Double this if you want two-er, four servings.

Monday, March 9, 2009

Save the date!

David Kinch of Manresa will battle Bobby Flay on Iron Chef America on March 15 at 9 PM. Why should this matter any more than any other ICA episode? Because this is my brother's boss, that's why. My brother started his second internship in July of 2008 at Manresa Restaurant in Los Gatos, California. It's one of the few restaurants in the US to be awarded two Michelin Stars and four Mobil Stars. After having dinner there, it somehow doesn't seem like enough.

This episode was filmed just before my brother arrived, so alas, Lil Brotha will not be there. Perhaps next time.

Monday, March 2, 2009

Mushroom Spinach Polenta

The complete recipe this time. I swear.
There's a restaurant nearby called 518 West, which makes the best mushroom polenta appetizer. It's a few different mushrooms, rosemary and cashew butter, and romano cheese on a firm polenta. I love it. As usual, I had some things to use up and have made this version that satisfies my craving well enough. Enjoy!


1 cup white cornmeal
3 cups boiling water
1 vegetable bouillon cube
1 TSP salt
1/4 cup grated hard cheese (I used an aged French gruyere)

Bring to boil water, bouillon cube and salt. Whisk in cornmeal and lower heat to medium low. Add cheese. Let bubble for 15 minutes uncovered, stirring often. Pour out into a foil lined pan and let cool. Cut into squares. Reheat by baking, pan frying, or grilling.


1/2 white onion, diced small
1/4 pound proscuitto, diced about 1/2 inch (optional)
1 1/2 cups mushrooms, sliced thin
1 TSP minced garlic
1 TSP each fresh thyme, sage, rosemary, chopped fine
1 bunch fresh spinach, rinsed well and chopped
grated romano, for topping

Saute onion, prosciutto, herbs and garlic on medium high in combination of butter and oil, for about five minutes. Add mushrooms and saute for another five minutes. At this point add 1/2 TSP salt. Add spinach, cook until wilted. Drain well, discarding liquid.


When you add the cornmeal to the water, whisk hard. Whisk like your life depends on it. Add the cornmeal slowly and whisk hard! This will prevent lumps.

I didn't add a ton of seasoning to the water for the polenta since I want it to be more of a vehicle than the star. Add more seasoning, if you prefer.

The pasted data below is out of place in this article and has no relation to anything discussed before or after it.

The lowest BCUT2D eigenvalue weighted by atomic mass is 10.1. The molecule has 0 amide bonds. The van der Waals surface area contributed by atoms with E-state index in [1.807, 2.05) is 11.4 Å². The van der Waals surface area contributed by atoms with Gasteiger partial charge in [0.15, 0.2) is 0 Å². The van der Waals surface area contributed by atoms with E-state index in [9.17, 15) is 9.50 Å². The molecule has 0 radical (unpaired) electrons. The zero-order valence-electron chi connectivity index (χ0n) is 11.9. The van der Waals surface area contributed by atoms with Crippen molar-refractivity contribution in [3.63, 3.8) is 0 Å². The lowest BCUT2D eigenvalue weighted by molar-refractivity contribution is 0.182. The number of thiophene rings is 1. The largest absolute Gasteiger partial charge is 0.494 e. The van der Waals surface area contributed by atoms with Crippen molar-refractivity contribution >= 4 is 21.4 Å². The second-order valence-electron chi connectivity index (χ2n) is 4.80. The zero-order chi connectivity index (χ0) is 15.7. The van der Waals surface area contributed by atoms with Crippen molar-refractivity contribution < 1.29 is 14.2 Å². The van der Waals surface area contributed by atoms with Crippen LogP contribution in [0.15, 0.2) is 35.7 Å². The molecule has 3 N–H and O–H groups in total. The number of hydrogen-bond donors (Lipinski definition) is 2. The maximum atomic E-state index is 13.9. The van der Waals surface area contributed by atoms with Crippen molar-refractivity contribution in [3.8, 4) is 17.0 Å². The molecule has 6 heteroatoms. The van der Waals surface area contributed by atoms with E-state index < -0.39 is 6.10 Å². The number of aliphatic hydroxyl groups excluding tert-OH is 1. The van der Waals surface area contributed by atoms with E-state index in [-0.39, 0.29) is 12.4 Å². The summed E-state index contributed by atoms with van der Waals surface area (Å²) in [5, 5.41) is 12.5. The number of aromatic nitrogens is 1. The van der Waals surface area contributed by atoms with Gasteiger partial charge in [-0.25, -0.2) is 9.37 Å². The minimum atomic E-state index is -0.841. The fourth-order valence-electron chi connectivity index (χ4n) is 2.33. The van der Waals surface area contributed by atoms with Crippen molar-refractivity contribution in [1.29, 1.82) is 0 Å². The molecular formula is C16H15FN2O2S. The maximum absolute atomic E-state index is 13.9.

I used white cornmeal because that's all the market had that wasn't self-rising. Here in The South where cornbread reigns supreme, it's really hard to find a non-self-rising cornmeal. Use what you can find, white or yellow. Heck, blue could be fun if you're making polenta for something else.

I recommend pouring the hot polenta into a square or rectangular foil lined dish. It make cutting easier later. However, you can use whatever pan you have available.

Because the prosciutto is salty, you don't need to add a lot of salt. Adding salt after sauteing the mushrooms for a few minutes will cause the mushrooms to release their liquid, which will deglaze the pan.

I prefer Knorr Vegetarian Vegetable bouillon. A lot of vegetable stocks are heavy on carrot, which I don't like. The Knorr has a nice balance of veggie flavors.

I like to buy the fresh herbs in the mixed packets. The one I used here is called "poultry blend" and is a mix of thyme, rosemary and sage. When cooking for one, I find it tough to use the whole herb packet before it goes bad. Except basil. I can put a hurtin' on some basil. I suppose I could grow my own, but with the kitten, I'd expect him to eat them before I could use them.

Ridiculously easy hash, or what to do when you realize you bought 2 pounds more beef than you eat in a year.

1/2 cup onions, diced small
2 Idaho potatoes, diced small
leftover brisket, diced small
1 TSP minced garlic
1/2 cup left over liquid from crockpot

Saute potatoes, garlic and onions in large saute pan with lots of oil over medium heat. When potatoes are golden brown and tender, add brisket and liquid.

This would be darn good if it was topped with a poached egg.


If you can, cook this in a non-stick pan. This will cut down on the amount of oil you need and keep the potatoes from sticking to the pan. Trust me on this. (Mental note to self, buy a non-stick pan)

I found some young Vidalia onions in the Fresh Market the other day. The look like scallions on steroids. I used closer to a cup of onion here to use up the Vidalias and because they are a bit more mild than a regular onion.